He is married to Mindy (Campbell) Williams.  They have two sons and a daughter.   


     Judge Gingrich was elected in November 2015 for a term of ten years starting January 4, 2016.  He is a graduate of Lewistown Senior High School, DIckinson College and Widener University School of Law.

     He was in the general practice of law from 2000 to 2015 working with his father at Houck & Gingrich Law Offices; he was elected in 2009 to serve a six-year term as Magisterial District Judge beginning January 2010.  He is married to Shauna (Parchey) Gingrich.  They have two daughters.


      Historically, the responsibility for court administration and management of the departments within the judicial branch of government has rested with the President Judge.  In 1975, the Pennsylvania Supreme Court established the minimum duties and responsibilities of district court administrators statewide.

      Melissa Fultz has served as District Court Administrator since December 2002.  She has over 20 years of legal and administrative experience and served as Deputy Court Administrator previously to becoming District Court Administrator.

      Although the duties vary from day to day, the District Court Administrator is responsible for case-flow management, scheduling, court personnel, space utilization and budget management.  Her office addresses all administrative functions of the court and must adapt court procedures and policies to accommodate changes mandated by the President Judge, the Commonwealth and by rule changes.    


       Christine Wolfkiel has served as Deputy District Court Administrator since December 2002.  She has 23 years’ experience working within the magisterial district judge courts.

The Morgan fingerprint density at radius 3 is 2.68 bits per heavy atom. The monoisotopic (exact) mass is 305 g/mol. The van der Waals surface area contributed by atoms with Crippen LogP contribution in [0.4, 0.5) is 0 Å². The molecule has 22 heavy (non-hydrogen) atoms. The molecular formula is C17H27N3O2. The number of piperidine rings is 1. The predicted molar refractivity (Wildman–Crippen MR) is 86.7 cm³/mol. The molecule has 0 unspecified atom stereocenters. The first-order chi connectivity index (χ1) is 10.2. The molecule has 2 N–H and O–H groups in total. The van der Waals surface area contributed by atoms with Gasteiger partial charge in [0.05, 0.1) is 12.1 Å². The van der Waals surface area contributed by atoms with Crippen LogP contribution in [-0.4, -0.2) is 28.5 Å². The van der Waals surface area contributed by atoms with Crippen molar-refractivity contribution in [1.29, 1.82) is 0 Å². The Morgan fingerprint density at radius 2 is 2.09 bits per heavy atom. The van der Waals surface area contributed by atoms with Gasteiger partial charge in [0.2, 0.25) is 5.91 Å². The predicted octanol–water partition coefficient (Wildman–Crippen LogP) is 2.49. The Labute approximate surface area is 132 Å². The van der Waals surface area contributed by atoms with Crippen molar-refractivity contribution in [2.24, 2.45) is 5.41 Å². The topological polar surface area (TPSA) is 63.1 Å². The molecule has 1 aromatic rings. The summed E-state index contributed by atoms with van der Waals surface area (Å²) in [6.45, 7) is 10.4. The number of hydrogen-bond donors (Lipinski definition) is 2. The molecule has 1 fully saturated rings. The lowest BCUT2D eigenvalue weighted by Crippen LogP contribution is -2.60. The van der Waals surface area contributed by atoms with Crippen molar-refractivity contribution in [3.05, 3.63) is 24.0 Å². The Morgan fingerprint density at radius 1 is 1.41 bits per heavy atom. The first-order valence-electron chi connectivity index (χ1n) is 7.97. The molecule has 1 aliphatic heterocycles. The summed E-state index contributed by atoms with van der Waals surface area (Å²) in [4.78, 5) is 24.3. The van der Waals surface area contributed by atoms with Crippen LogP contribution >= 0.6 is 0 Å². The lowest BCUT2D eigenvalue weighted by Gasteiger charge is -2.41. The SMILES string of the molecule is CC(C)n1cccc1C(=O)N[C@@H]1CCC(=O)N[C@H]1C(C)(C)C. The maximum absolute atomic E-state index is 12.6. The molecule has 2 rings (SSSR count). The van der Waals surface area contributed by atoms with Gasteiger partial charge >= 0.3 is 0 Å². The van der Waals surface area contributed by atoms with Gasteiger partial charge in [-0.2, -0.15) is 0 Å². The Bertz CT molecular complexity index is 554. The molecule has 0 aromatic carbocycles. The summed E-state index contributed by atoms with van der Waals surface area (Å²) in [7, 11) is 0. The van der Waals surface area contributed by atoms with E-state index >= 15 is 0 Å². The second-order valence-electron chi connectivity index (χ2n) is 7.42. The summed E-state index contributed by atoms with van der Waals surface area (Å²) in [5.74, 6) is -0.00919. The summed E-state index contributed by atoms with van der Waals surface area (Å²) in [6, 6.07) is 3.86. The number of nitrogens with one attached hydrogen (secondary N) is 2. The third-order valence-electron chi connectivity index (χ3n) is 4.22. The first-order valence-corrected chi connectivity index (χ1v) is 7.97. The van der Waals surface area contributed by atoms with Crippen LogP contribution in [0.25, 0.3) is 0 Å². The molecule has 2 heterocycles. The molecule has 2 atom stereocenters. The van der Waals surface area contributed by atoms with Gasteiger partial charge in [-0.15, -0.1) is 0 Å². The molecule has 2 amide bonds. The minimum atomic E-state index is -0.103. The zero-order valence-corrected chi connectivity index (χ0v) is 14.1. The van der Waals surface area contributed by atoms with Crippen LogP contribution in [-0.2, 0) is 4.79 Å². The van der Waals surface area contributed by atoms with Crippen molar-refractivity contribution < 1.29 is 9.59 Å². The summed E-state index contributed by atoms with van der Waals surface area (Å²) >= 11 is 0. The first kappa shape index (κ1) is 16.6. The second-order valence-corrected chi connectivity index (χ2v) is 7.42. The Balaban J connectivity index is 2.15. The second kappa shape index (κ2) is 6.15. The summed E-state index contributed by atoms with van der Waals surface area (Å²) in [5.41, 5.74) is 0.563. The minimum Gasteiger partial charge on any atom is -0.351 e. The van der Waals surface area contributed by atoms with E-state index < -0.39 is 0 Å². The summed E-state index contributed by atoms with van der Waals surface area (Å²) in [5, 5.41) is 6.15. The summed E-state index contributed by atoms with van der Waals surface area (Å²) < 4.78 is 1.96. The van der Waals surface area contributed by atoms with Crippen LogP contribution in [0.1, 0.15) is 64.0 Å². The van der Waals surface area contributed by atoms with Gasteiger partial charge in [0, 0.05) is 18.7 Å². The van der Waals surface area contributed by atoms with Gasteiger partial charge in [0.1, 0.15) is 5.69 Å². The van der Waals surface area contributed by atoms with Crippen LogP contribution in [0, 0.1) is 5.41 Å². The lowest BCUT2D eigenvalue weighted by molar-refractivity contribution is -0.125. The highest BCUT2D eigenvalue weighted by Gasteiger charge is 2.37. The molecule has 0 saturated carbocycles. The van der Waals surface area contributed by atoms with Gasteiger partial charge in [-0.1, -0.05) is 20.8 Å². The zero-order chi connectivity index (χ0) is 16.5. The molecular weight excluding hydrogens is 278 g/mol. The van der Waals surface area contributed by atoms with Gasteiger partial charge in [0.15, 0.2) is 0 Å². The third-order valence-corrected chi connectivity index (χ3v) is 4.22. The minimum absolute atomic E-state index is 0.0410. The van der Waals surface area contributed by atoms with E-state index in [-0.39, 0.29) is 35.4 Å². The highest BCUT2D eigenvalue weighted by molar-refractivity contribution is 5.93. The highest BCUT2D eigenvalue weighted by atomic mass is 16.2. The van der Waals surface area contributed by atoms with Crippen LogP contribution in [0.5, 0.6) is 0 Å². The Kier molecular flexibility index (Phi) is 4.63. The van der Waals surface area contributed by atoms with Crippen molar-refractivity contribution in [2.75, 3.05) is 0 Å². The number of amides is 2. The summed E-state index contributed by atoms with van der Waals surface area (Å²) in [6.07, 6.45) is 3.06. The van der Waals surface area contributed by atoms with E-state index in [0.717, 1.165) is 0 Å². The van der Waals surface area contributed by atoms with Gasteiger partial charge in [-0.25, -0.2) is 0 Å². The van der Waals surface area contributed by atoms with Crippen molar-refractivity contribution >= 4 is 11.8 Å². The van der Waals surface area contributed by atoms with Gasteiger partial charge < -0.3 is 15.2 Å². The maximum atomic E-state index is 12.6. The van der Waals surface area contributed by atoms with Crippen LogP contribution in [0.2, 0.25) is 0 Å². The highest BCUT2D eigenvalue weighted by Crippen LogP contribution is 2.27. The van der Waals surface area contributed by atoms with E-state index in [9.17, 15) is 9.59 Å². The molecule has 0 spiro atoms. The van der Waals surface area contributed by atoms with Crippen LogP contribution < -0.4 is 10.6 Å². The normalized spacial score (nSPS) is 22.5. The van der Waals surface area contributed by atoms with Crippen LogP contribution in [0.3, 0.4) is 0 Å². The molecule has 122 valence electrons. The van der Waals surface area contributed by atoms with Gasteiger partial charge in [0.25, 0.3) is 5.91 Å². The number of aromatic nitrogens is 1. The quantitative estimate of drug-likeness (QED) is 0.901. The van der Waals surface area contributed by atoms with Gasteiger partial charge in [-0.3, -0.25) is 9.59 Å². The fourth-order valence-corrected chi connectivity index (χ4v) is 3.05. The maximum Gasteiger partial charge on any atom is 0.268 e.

Mrs. Wolfkiel performs specialized services for all court-related functions.  Her duties also include interacting with attorneys and providing administrative support to the District Court Administrator and to the President Judge.

Case coordinators, Rachel Burchfield and Christine Stuck

      Rachel Burchfield served as Administrative Assistant from December 2004 until January 2008 and currently serves as Case Coordinator.  Christine Stuck was hired in October 2018 to fill a vacant Case Coordinator position. 

     They are responsible for all correspondence and issues relating to the Education Program for Separated Parents and jury management and assist court administration with case flow management.  Much of their time is dedicated to interacting with attorneys and responding to inquiries from members of the general public.  Mrs. Burchfield and Mrs. Leister provide valuable administrative support to the court staff. 


     Mrs. Mast and Mrs. Smith stenographically record every word of testimony and colloquy for all hearings and trials in the Court of Common Pleas.  These records are transcribed in certain circumstances or where requested by a party.

     They also maintain a record of exhibits entered into evidence and arrange for their storage.  Their attendance is required at all times during a jury’s deliberation and upon return of the verdict. 


     The law clerks assist the Judges by preparing cases with complex issues for argument and decision.  When the court is required to write an opinion explaining its decision, the law clerk and Judge discuss the decision; the law clerk prepares a draft of the opinion consistent with the Judge’s direction.  They also assist the Judges by researching legal issues as they arise during court proceedings.

     The law clerks occasionally perform legal research for the Magisterial District Judges.  Further responsibilities include assisting attorneys and others in accessing legal databases and assisting the court in unsealing,  inspecting and disposing of requests to open sealed adoption records for the purpose of ascertaining information on biological and family medical conditions.  The law clerks also serve as Mental Health Review Officers. 


     Joann Baker, Peggy Dearing, Louise Flood, Jan Headings and Mike Lamarca are responsible for notifying the court when everyone is assembled for hearings or trials and for opening and closing court proceedings.  They maintain order in the courtroom and secure sequestered witnesses.  

     They are also responsible for the care and comfort of jurors.  They ensure no person has inappropriate communication with jurors. 

     The link below provides the 2018 caseload statistics for the Mifflin County Court of Common Pleas and a comparison with the average caseload of other 6th Class Counties from 2008 to 2018.